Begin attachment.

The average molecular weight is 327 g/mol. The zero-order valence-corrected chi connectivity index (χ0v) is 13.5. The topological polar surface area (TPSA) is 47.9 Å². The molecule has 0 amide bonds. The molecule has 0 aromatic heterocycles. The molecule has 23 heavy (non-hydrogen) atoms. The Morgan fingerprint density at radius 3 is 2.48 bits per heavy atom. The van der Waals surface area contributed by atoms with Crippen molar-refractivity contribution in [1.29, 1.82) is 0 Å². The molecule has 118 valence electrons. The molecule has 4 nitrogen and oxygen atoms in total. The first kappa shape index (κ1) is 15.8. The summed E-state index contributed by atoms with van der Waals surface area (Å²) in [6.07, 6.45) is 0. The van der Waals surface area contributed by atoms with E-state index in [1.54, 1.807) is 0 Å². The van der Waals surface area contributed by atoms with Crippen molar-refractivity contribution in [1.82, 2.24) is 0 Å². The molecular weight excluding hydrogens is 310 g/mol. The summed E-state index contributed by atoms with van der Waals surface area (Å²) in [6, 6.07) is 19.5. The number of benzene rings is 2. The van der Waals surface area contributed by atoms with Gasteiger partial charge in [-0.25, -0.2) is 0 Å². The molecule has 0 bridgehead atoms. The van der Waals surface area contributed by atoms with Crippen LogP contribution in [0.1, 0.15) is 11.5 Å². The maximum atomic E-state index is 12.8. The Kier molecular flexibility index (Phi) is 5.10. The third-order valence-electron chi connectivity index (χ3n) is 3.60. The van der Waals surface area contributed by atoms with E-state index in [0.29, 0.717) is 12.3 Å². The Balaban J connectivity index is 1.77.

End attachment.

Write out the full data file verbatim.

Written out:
The average molecular weight is 327 g/mol. The zero-order valence-corrected chi connectivity index (χ0v) is 13.5. The topological polar surface area (TPSA) is 47.9 Å². The molecule has 0 amide bonds. The molecule has 0 aromatic heterocycles. The molecule has 23 heavy (non-hydrogen) atoms. The Morgan fingerprint density at radius 3 is 2.48 bits per heavy atom. The van der Waals surface area contributed by atoms with Crippen molar-refractivity contribution in [1.29, 1.82) is 0 Å². The molecule has 118 valence electrons. The molecule has 4 nitrogen and oxygen atoms in total. The first kappa shape index (κ1) is 15.8. The summed E-state index contributed by atoms with van der Waals surface area (Å²) in [6.07, 6.45) is 0. The van der Waals surface area contributed by atoms with E-state index in [1.54, 1.807) is 0 Å². The van der Waals surface area contributed by atoms with Crippen molar-refractivity contribution in [1.82, 2.24) is 0 Å². The molecular weight excluding hydrogens is 310 g/mol. The summed E-state index contributed by atoms with van der Waals surface area (Å²) in [6, 6.07) is 19.5. The number of benzene rings is 2. The van der Waals surface area contributed by atoms with Gasteiger partial charge in [-0.25, -0.2) is 0 Å². The molecule has 0 bridgehead atoms. The van der Waals surface area contributed by atoms with Crippen LogP contribution in [0.1, 0.15) is 11.5 Å². The maximum atomic E-state index is 12.8. The Kier molecular flexibility index (Phi) is 5.10. The third-order valence-electron chi connectivity index (χ3n) is 3.60. The van der Waals surface area contributed by atoms with E-state index in [0.29, 0.717) is 12.3 Å². The Balaban J connectivity index is 1.77.